I entered the convention scene as a fine artist; I love to paint on glass. I never had a love for comics or a desire to be a comic artist but felt I must keep current with the times and just manipulate certain aspects of the “contemporary ordinary” of storytelling to more of the romanticism that would fit my passion within the “contemporary ordinary”. I believe that is what Stan Lee found so attractive about my work. Even my medium is an expression of myself; I’m an emotionally transparent person (hence the glass). Regardless of writing and illustrating graphic novels, I am not trying to be a comic book artist, I am not trying to mimic techniques of already established artists and comic book artisans, I am simply trying to find and express “CJ Draden”. I don’t want to pigeon hole myself into a category of being labeled as a specific artist because that’s not what art is about. I like the idea of artists being known as philosophers. It’s our job to push the boundaries of capability and provoke thought with new ideas from the psychedelic subconscious. Sure, I’ve been acclaimed by several industry professionals; actor Tony Todd (Candyman), actor Doug Bradley (Hellraiser), author Clive Barker (Hellbound Heart), that offered me beautiful gratitude in great length during conversation, but I don’t feel it’s who we are accredited by that makes a good artist.

Good art is about raising questions in order to achieve self-discovery, “self-discovery”, that’s where the war on originally is being waged. The majority of people openly throw around the statement that “originality is lacking in storytelling”, but I find that to be not true. There is an ocean of originality locked in individual consciousness, all one has to do is turn a blind eye to the mainstream and follow thy heart. I like the convention scene because it has allowed me to establish a career on the primary principle of “following my heart”. Kickstarter breaks that same paradigm away from many industries in a few ways; it allows the individual to present (without industry bias) their passion to the people with equal opportunity for success without conviction from the so called industry professionals dictating the worth of a person’s passions. Therefore it’s not about what I (or many others) haven’t accomplished, it’s what were about to accomplish. Kickstarter is a brilliant in this way.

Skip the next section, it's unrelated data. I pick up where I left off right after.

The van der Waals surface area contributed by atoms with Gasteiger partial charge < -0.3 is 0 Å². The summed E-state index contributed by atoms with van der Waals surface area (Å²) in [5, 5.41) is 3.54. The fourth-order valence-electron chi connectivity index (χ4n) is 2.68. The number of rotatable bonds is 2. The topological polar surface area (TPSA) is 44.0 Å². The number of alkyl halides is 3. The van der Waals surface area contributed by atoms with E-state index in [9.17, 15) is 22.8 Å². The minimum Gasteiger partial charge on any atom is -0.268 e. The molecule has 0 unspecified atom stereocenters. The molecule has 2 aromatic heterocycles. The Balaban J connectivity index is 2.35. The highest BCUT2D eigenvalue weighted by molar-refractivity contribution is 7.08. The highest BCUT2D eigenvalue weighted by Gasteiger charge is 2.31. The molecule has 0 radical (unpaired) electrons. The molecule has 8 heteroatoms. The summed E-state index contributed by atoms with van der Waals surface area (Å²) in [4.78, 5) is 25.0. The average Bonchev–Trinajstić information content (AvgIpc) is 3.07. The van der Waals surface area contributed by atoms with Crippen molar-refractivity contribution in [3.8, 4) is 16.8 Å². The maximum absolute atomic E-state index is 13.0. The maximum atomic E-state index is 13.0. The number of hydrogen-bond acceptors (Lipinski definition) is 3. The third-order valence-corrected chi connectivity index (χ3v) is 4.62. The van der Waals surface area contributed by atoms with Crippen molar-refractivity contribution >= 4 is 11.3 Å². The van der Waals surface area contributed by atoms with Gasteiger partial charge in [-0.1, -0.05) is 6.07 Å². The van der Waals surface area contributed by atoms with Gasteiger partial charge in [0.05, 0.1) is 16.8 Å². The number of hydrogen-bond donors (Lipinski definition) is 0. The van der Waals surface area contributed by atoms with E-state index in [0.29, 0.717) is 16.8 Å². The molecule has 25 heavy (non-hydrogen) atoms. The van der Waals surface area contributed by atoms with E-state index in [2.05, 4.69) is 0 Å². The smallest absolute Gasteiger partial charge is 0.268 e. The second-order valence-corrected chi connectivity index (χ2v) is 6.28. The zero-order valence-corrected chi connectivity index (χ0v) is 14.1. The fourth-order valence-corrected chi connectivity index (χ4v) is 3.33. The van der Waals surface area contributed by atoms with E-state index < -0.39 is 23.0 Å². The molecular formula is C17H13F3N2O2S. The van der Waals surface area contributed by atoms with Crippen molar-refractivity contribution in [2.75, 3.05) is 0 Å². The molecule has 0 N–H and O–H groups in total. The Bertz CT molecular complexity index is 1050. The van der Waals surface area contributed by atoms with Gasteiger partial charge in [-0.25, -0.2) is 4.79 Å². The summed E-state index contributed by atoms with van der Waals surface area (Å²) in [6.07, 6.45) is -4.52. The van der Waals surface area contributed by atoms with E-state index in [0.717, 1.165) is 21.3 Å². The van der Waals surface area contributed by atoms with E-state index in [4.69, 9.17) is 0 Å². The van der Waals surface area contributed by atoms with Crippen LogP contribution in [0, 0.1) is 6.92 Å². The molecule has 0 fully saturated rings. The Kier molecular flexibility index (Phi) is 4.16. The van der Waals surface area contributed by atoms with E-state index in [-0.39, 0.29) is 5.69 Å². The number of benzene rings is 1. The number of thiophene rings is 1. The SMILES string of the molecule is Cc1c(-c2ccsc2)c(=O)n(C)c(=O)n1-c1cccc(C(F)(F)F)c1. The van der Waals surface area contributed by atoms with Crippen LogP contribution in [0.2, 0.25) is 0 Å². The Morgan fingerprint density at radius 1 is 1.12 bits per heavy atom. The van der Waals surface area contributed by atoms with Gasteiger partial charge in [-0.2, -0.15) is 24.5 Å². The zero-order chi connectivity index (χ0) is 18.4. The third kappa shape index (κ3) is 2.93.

Tuesday, December 25, 2012

Super 3D Dungeon Boards Interview

Welcome back to another Kickstarter Conversation!  Today I am joined by Tyson Koch, the inventive mind behind Super 3D Dungeon Boards. Thank you for joining us today, Tyson.  

Thank you. I am happy to be here.

Let me start off by asking, “Where were you when I was single, young, and had the money to buy these things!?”  Seriously, as a married father of two young rugrats your wonderful product can only be drooled at by the likes of me.  Is that why you brought it to Kickstarter?  To tease us old married gamers?  

Ha! Well, I was probably painting miniatures and dreaming of why someone had not made something like this, too! I brought this to Kickstarter to get a measure on the interest. A project like this will require a significant investment in hardware and materials to do it correctly, and Kickstarter helps mitigate this along with keeping me from going bust if no one ends up wanting it. And hey, did you ever think of justifying buying a board, or two, by calling it a toy for the whole family? Just think of the adventures that could be had by My Little Ponies or little green army men! Super 3D Dungeon Boards are fun for the whole family!

Monday, December 24, 2012

Telepath Tactics

Welcome back to another Kickstarter Conversation!  
Today I  am joined by Craig Stern of Telepath Tactics, thank you for joining us today Craig.  

It’s good to be here James.

Well your tag line pretty much sums your project up for me, “Imagine that Fire Emblem and Disgaea had a baby, and that baby turned out to be a prodigy...”   How would you describe your game to those who don’t know of Fire Emblem or Disgaea?